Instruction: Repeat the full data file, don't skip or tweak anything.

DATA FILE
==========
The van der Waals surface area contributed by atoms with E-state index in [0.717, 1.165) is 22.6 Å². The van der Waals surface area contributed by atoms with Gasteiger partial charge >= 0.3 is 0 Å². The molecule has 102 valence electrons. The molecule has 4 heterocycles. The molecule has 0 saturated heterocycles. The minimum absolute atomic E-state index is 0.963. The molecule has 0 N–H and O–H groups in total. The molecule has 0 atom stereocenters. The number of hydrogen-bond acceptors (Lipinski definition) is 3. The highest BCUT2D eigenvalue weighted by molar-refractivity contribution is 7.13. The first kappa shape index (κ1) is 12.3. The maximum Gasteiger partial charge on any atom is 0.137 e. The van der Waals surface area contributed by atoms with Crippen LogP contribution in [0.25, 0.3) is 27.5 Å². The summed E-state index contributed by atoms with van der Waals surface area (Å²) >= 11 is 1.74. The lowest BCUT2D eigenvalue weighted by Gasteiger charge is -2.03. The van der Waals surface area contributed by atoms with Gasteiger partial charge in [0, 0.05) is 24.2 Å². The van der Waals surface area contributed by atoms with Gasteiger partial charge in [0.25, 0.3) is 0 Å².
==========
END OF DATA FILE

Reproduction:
The van der Waals surface area contributed by atoms with E-state index in [0.717, 1.165) is 22.6 Å². The van der Waals surface area contributed by atoms with Gasteiger partial charge >= 0.3 is 0 Å². The molecule has 102 valence electrons. The molecule has 4 heterocycles. The molecule has 0 saturated heterocycles. The minimum absolute atomic E-state index is 0.963. The molecule has 0 N–H and O–H groups in total. The molecule has 0 atom stereocenters. The number of hydrogen-bond acceptors (Lipinski definition) is 3. The highest BCUT2D eigenvalue weighted by molar-refractivity contribution is 7.13. The first kappa shape index (κ1) is 12.3. The maximum Gasteiger partial charge on any atom is 0.137 e. The van der Waals surface area contributed by atoms with Crippen LogP contribution in [0.25, 0.3) is 27.5 Å². The summed E-state index contributed by atoms with van der Waals surface area (Å²) >= 11 is 1.74. The lowest BCUT2D eigenvalue weighted by Gasteiger charge is -2.03. The van der Waals surface area contributed by atoms with Gasteiger partial charge in [0, 0.05) is 24.2 Å². The van der Waals surface area contributed by atoms with Gasteiger partial charge in [0.25, 0.3) is 0 Å².